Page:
The tipping point

There were a few factors that made me make the change

  • New MacBook key sounds: the keys are super loud, similar to a mouse in boots tap dancing loud, when I get a good conversational pace going.
  • Wrist pain: over the years I haven’t been great to my wrists with typing strain and they were reminding me of this factor.
  • Wanting to reduce my typing speed: a maybe unexpected motivation was to add more thought to my typing by reducing the speed.

It begins

I began my journey into Colemak possibly naively by going 100% in with doing it all the time. I did however use a cover. There was a problem with this though quite early on, the cover began warping and it kept leaving marks on my screen – not great.

I moved onto using stickers and this may have been where one of my downfalls began. The only stickers I could find meant you saw 2 letters – the ones on the keys and the stickers. This got even worse at night because the keys highlighted the Qwerty ones. I was rapidly finding things more and more of a struggle

The end coming

I found my spelling mistakes went through the roof. I have a lot of spelling issues as it is and my comprehension can at times be creative. However, it was compounded by trying to learn Colemak, to the point not a sentence would go by without issues. Just writing this in Qwerty already I am back to my usual pace of mistakes.

A different voice

One thing I did not expect to discover was a change in my writing voice. In the past my use of punctuation was somewhat lazy. It has on more than one occasion been suggested I should purchase a box of commas. As I was writing in Colemak this strange thing happened, I found commas.

Beyond my discovery of commas, the voice was slightly different. This was an unnerving effect. Not one I was sure I wanted. I did not feel it was a positive change either. In some respects I felt it lacked personality, it lacked emotion. Because I was having a lot of issues with typing the words, I became minimal to a point that wasn’t always good. It also tested my patience, although that was a nice thing to test at times, at others it could have created a bad response from me.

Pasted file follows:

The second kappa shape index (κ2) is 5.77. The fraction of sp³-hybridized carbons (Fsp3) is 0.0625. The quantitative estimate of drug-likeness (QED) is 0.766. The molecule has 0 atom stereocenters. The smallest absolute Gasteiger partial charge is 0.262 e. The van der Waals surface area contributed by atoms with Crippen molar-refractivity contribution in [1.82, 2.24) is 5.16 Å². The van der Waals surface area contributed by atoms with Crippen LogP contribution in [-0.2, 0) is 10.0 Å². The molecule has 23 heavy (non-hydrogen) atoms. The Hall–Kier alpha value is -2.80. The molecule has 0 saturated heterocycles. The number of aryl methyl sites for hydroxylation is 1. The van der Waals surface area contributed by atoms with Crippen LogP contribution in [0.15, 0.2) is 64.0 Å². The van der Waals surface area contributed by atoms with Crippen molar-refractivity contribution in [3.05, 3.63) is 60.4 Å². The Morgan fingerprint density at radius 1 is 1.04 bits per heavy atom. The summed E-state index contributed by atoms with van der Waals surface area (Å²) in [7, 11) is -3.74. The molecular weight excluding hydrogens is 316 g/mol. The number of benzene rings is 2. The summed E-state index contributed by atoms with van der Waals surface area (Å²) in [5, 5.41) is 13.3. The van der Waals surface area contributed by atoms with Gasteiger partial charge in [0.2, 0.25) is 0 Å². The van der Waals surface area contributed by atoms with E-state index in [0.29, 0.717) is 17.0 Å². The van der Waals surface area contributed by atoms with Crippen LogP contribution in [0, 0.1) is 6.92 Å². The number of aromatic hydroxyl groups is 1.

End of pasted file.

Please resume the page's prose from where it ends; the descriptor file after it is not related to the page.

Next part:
Mental model comfort

I never have learnt to touch type, I have this kind of weird half memory, half some fingers typing method. Its clumsy and inelegant to view, but it sure gets the job done.

I find touch typing very hard and the lessons to do it close torture. They make me panic, which has this awesome side effect of my Dyslexia going into overdrive. As I switched to Colemak, I began typing lessons that seemed like old scary ghosts back to haunt me.

Lessons learnt

I did try for several months but it came to a point where the benefits were not out weighing the gains. I had less wrist pain, yet the mistakes and brain hurdles I was causing myself were not worth the change. Even the keyboard sound was loud once I took the cover off and the covers don’t work yet well with the new MacBooks.

Reverting doesn’t mean other issues have gone away. I suspect my wrist pain will surface soon enough. Yet, I will combat this in other ways such as specific exercises and actually being better at breaks. I may have changed my keyboard layout but I did not get better at taking breaks. A keyboard layout isn’t a magic cure all.

What I have learnt is this:

  • Exercising my wrists and taking breaks is more important than switching a keyboard layout.
  • The ghosts of typing lessons need to be conquered. I plan on finally learning to properly touch type.
  • Experiments don’t have to succeed and I am lucky to be able to do them where I work.
  • I have more respect for those with slower typing speeds, for whatever reason. I want to try and keep the pace more considered and hold onto that respect.
  • Commas are great, I should use them more.